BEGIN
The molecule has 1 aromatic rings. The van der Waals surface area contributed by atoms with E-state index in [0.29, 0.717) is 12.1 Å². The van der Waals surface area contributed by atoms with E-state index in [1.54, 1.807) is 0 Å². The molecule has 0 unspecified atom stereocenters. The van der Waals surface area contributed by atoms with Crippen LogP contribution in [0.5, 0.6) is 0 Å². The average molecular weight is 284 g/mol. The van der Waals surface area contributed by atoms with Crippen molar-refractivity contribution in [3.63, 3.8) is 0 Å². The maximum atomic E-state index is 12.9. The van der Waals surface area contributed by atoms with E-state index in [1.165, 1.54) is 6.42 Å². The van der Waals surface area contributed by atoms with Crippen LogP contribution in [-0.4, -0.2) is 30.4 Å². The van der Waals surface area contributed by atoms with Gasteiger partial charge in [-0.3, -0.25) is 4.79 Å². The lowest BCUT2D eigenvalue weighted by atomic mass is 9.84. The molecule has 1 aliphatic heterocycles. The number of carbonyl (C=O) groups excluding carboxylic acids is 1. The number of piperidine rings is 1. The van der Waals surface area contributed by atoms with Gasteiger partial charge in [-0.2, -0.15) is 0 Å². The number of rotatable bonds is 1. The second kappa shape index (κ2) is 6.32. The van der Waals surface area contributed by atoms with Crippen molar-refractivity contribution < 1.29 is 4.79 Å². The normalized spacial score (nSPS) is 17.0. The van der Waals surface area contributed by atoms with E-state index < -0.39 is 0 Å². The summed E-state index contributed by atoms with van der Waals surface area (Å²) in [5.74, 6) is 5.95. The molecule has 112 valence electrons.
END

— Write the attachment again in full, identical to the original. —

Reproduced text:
The molecule has 1 aromatic rings. The van der Waals surface area contributed by atoms with E-state index in [0.29, 0.717) is 12.1 Å². The van der Waals surface area contributed by atoms with E-state index in [1.54, 1.807) is 0 Å². The molecule has 0 unspecified atom stereocenters. The van der Waals surface area contributed by atoms with Crippen LogP contribution in [0.5, 0.6) is 0 Å². The average molecular weight is 284 g/mol. The van der Waals surface area contributed by atoms with Crippen molar-refractivity contribution in [3.63, 3.8) is 0 Å². The maximum atomic E-state index is 12.9. The van der Waals surface area contributed by atoms with E-state index in [1.165, 1.54) is 6.42 Å². The van der Waals surface area contributed by atoms with Crippen LogP contribution in [-0.4, -0.2) is 30.4 Å². The van der Waals surface area contributed by atoms with Gasteiger partial charge in [-0.3, -0.25) is 4.79 Å². The lowest BCUT2D eigenvalue weighted by atomic mass is 9.84. The molecule has 1 aliphatic heterocycles. The number of carbonyl (C=O) groups excluding carboxylic acids is 1. The number of piperidine rings is 1. The van der Waals surface area contributed by atoms with Gasteiger partial charge in [-0.2, -0.15) is 0 Å². The number of rotatable bonds is 1. The second kappa shape index (κ2) is 6.32. The van der Waals surface area contributed by atoms with Crippen molar-refractivity contribution < 1.29 is 4.79 Å². The normalized spacial score (nSPS) is 17.0. The van der Waals surface area contributed by atoms with E-state index < -0.39 is 0 Å². The summed E-state index contributed by atoms with van der Waals surface area (Å²) in [5.74, 6) is 5.95. The molecule has 112 valence electrons.